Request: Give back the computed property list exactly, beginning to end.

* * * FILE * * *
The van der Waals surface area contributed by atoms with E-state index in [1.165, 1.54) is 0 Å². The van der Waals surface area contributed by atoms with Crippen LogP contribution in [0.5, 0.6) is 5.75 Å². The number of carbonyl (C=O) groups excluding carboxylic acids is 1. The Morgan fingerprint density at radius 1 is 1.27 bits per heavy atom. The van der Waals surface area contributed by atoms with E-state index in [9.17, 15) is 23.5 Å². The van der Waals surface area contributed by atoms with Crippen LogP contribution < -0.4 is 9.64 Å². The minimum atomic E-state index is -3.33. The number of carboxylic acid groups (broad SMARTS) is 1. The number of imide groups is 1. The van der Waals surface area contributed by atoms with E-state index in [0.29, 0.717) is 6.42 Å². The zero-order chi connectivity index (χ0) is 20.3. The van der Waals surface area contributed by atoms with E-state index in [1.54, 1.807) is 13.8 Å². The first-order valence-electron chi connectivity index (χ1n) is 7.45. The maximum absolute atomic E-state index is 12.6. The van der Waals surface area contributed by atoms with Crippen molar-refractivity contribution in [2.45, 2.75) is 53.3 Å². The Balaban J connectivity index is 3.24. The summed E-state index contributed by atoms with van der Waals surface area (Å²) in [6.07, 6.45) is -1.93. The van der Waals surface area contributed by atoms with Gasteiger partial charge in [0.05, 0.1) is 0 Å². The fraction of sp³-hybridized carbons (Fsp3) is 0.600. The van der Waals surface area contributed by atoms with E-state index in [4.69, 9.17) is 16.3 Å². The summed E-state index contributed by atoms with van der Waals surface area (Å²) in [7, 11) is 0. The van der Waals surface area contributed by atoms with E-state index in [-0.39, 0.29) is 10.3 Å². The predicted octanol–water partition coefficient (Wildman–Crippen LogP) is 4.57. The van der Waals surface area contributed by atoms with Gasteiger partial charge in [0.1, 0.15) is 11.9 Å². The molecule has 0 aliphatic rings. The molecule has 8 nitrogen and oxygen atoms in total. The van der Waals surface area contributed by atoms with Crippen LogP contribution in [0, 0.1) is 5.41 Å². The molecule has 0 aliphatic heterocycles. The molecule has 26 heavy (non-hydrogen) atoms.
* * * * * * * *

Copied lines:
The van der Waals surface area contributed by atoms with E-state index in [1.165, 1.54) is 0 Å². The van der Waals surface area contributed by atoms with Crippen LogP contribution in [0.5, 0.6) is 5.75 Å². The number of carbonyl (C=O) groups excluding carboxylic acids is 1. The Morgan fingerprint density at radius 1 is 1.27 bits per heavy atom. The van der Waals surface area contributed by atoms with E-state index in [9.17, 15) is 23.5 Å². The van der Waals surface area contributed by atoms with Crippen LogP contribution < -0.4 is 9.64 Å². The minimum atomic E-state index is -3.33. The number of carboxylic acid groups (broad SMARTS) is 1. The number of imide groups is 1. The van der Waals surface area contributed by atoms with E-state index in [0.29, 0.717) is 6.42 Å². The zero-order chi connectivity index (χ0) is 20.3. The van der Waals surface area contributed by atoms with E-state index in [1.54, 1.807) is 13.8 Å². The first-order valence-electron chi connectivity index (χ1n) is 7.45. The maximum absolute atomic E-state index is 12.6. The van der Waals surface area contributed by atoms with Crippen molar-refractivity contribution in [2.45, 2.75) is 53.3 Å². The Balaban J connectivity index is 3.24. The summed E-state index contributed by atoms with van der Waals surface area (Å²) in [6.07, 6.45) is -1.93. The van der Waals surface area contributed by atoms with Gasteiger partial charge in [0.05, 0.1) is 0 Å². The fraction of sp³-hybridized carbons (Fsp3) is 0.600. The van der Waals surface area contributed by atoms with E-state index in [4.69, 9.17) is 16.3 Å². The summed E-state index contributed by atoms with van der Waals surface area (Å²) in [7, 11) is 0. The van der Waals surface area contributed by atoms with E-state index in [-0.39, 0.29) is 10.3 Å². The predicted octanol–water partition coefficient (Wildman–Crippen LogP) is 4.57. The van der Waals surface area contributed by atoms with Gasteiger partial charge in [0.1, 0.15) is 11.9 Å². The molecule has 0 aliphatic rings. The molecule has 8 nitrogen and oxygen atoms in total. The van der Waals surface area contributed by atoms with Crippen LogP contribution in [0, 0.1) is 5.41 Å². The molecule has 0 aliphatic heterocycles. The molecule has 26 heavy (non-hydrogen) atoms.